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rejoiced at, while little or no notice is taken of the birth of a girl. Even among the Jews, this was the case, as Jeremiah powerfully describes, xx. 15. Females are considered as inferiors, and much less cared for.

Morier describes the feast when children are weaned, like that made by Abraham on the weaning of Isaac, Gen. xxi. 8; also the bringers up of children to whom the boys are committed by rich fathers, when two years old; such were the bringers up of the children of Ahab, 2 Kings, x. 5.

In the east children are sometimes carried at the back, in the hyke, but often sitting on the shoulders, Is. xlix. 22, or astride on the hip, Isa. lxvi. 12. Lane describes the Egyptian mothers thus carrying their children, even when

They soon learn to hold on by the head and neck, when thus carried in walking, or even riding.

One peculiarly commendable point in eastern children is their reverence for their mother; so one way of showing violent anger against other persons is to speak reproachfully of their parents. A traveller's servant, seeing his master in a rage, said, “Strike me, but do not curse my mother.”

very little.

CHILDREN.

It was common among the ancients for persons to adopt children, either when they had none of their own, or when there was something particular to interest them for the children who were adopted. Eliezer, of Damascus, probably had been thus adopted by Abraham before he had children of his own, Gen. xv. 3. This is common at the present time among the Indians, particularly in North America. Persons, both grown up and children, who have been taken prisoners in their wars with the white people, have been adopted by the Indian tribes, and have lived many years among them.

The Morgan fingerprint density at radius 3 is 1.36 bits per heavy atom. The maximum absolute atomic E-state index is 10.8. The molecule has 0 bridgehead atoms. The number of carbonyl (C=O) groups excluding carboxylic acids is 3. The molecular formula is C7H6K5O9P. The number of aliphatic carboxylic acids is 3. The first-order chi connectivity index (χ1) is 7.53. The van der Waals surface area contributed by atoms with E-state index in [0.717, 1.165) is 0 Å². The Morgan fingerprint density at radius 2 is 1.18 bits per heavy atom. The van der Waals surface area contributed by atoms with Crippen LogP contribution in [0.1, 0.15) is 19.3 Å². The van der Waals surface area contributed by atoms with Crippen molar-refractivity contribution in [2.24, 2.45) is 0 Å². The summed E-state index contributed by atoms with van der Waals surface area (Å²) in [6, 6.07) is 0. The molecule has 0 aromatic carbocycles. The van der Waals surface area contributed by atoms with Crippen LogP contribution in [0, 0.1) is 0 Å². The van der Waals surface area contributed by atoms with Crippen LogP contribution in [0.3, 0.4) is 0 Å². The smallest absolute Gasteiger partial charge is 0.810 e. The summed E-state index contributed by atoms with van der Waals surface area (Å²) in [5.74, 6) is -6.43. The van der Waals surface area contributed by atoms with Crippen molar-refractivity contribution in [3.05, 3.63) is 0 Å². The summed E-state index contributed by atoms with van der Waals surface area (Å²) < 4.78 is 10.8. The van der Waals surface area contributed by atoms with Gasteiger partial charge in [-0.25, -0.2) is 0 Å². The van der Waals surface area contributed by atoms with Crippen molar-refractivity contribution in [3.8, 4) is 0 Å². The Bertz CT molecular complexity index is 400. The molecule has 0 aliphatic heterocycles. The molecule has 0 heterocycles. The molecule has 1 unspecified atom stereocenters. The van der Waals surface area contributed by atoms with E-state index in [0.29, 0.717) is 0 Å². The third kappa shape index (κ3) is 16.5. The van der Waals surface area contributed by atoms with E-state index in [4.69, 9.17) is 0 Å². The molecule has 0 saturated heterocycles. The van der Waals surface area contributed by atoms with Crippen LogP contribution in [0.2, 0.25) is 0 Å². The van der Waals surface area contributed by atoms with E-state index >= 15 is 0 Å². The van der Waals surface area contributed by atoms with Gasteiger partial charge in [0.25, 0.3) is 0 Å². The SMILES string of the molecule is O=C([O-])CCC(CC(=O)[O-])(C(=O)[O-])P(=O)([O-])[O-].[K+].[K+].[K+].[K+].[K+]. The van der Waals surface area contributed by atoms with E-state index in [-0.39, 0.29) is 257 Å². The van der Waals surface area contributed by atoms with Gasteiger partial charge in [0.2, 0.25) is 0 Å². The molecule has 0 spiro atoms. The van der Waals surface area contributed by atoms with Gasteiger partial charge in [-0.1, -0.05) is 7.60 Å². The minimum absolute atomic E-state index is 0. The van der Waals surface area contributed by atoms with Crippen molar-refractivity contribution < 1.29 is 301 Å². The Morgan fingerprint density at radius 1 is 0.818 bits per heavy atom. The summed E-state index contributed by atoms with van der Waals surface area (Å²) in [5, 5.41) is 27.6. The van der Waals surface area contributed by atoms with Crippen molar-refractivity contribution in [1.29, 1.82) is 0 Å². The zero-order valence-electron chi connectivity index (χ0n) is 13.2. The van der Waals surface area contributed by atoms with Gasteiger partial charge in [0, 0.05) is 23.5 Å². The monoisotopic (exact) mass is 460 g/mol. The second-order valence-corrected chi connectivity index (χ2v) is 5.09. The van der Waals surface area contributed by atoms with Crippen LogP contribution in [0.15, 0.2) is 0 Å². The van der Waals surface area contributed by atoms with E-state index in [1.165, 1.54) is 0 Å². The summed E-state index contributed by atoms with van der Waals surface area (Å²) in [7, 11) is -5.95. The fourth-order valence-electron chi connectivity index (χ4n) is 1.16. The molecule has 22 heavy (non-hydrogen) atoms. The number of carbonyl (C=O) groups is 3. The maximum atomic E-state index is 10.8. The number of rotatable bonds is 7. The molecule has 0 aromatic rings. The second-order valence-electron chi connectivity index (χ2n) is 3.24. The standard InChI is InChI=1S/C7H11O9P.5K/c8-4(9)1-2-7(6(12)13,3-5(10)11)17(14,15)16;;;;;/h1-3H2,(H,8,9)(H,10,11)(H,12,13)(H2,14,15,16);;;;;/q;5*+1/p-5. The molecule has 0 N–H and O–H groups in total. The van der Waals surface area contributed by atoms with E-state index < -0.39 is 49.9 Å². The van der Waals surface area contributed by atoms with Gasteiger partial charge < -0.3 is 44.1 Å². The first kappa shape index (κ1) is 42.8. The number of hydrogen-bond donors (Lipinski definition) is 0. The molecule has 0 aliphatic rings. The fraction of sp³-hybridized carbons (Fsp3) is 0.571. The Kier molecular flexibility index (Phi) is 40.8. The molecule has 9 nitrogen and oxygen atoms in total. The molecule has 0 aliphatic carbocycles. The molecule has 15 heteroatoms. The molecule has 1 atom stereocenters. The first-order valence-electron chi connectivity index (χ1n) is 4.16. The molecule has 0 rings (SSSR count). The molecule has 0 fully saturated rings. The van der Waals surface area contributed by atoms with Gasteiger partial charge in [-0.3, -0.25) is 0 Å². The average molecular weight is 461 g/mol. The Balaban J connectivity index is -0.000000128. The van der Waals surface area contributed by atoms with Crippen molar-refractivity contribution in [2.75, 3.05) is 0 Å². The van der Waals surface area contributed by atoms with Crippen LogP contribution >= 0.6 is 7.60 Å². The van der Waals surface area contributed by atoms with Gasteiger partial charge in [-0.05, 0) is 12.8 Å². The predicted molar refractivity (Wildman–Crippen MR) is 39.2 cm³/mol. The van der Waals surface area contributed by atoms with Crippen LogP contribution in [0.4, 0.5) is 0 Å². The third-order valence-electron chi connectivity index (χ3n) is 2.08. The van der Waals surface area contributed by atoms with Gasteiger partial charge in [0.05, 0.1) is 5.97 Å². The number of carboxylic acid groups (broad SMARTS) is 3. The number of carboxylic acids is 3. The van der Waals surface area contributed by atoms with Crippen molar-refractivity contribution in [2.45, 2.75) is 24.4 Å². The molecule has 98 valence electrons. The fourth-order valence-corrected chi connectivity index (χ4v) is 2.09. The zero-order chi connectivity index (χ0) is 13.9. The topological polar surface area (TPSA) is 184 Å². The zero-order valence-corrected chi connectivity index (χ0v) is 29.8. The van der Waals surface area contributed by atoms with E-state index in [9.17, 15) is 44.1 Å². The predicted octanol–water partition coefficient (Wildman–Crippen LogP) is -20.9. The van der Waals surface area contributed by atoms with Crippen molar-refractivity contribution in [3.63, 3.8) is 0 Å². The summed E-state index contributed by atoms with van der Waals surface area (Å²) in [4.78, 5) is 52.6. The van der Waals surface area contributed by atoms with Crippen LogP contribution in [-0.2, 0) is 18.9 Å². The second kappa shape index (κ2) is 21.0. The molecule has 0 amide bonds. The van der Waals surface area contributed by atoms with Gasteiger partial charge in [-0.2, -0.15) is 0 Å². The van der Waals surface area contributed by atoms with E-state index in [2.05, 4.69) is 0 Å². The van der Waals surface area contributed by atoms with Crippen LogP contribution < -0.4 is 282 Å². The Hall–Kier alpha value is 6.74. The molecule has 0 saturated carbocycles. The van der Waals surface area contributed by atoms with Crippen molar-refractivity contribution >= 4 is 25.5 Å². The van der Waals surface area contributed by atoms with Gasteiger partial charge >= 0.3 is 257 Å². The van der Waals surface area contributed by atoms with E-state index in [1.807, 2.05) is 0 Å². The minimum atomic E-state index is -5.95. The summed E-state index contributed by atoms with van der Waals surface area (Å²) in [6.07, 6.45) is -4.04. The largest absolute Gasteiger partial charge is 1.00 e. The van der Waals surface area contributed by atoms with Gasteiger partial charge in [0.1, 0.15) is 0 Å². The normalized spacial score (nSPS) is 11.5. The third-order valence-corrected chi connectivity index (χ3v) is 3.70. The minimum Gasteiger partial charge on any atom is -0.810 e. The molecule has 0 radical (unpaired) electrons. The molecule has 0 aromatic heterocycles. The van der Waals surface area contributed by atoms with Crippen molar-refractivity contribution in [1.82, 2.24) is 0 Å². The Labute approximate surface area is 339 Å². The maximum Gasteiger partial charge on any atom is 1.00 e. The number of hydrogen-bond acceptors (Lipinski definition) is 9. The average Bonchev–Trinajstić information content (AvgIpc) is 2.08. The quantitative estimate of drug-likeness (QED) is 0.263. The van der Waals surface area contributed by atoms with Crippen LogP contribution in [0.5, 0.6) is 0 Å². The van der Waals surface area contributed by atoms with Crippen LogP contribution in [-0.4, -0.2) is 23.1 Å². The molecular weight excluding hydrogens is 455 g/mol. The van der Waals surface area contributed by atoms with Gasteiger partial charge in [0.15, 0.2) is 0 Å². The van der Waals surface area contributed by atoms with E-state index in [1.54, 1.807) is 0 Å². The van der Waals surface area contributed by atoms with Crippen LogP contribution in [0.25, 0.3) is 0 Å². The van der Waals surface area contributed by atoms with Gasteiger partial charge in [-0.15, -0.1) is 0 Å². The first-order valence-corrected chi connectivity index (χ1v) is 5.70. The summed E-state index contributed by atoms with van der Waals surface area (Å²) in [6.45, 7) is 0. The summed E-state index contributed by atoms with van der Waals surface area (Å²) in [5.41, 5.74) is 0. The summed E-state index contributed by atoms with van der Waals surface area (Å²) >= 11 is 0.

Jacob's adoption of Ephraim and Manasseh, Gen. xlviii. 5, was something of this sort. It is still more fully shown in the case of Moses, who was adopted by Pharaoh's daughter, Exod. ii. 10; and of Esther, who was adopted by her uncle Mordecai, Esth. ii. 7. In these cases the adopted children were considered as though they had been really children of those who adopted them, and thus became subject to their authority.

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The two instances above mentioned deserve notice : “ Moses, when he was come to years, refused to be called the son of Pharaoh's daughter; choosing rather to suffer affliction with the people of God, than to enjoy the pleasures of sin for a season ; esteeming the reproach of Christ greater riches than the treasures in Egypt: for he had respect unto the recompense of the reward,” Heb. xi. 24—26. Esther was strengthened and had courage given to her, so that she was enabled to declare that she belonged to the nation of the Jews, although they were ordered to be destroyed ; and thus her people were delivered. We also read, that, even after she had become queen, she still “ did the commandment of Mordecai, like as when she was brought up with him," Esth. ii. 20.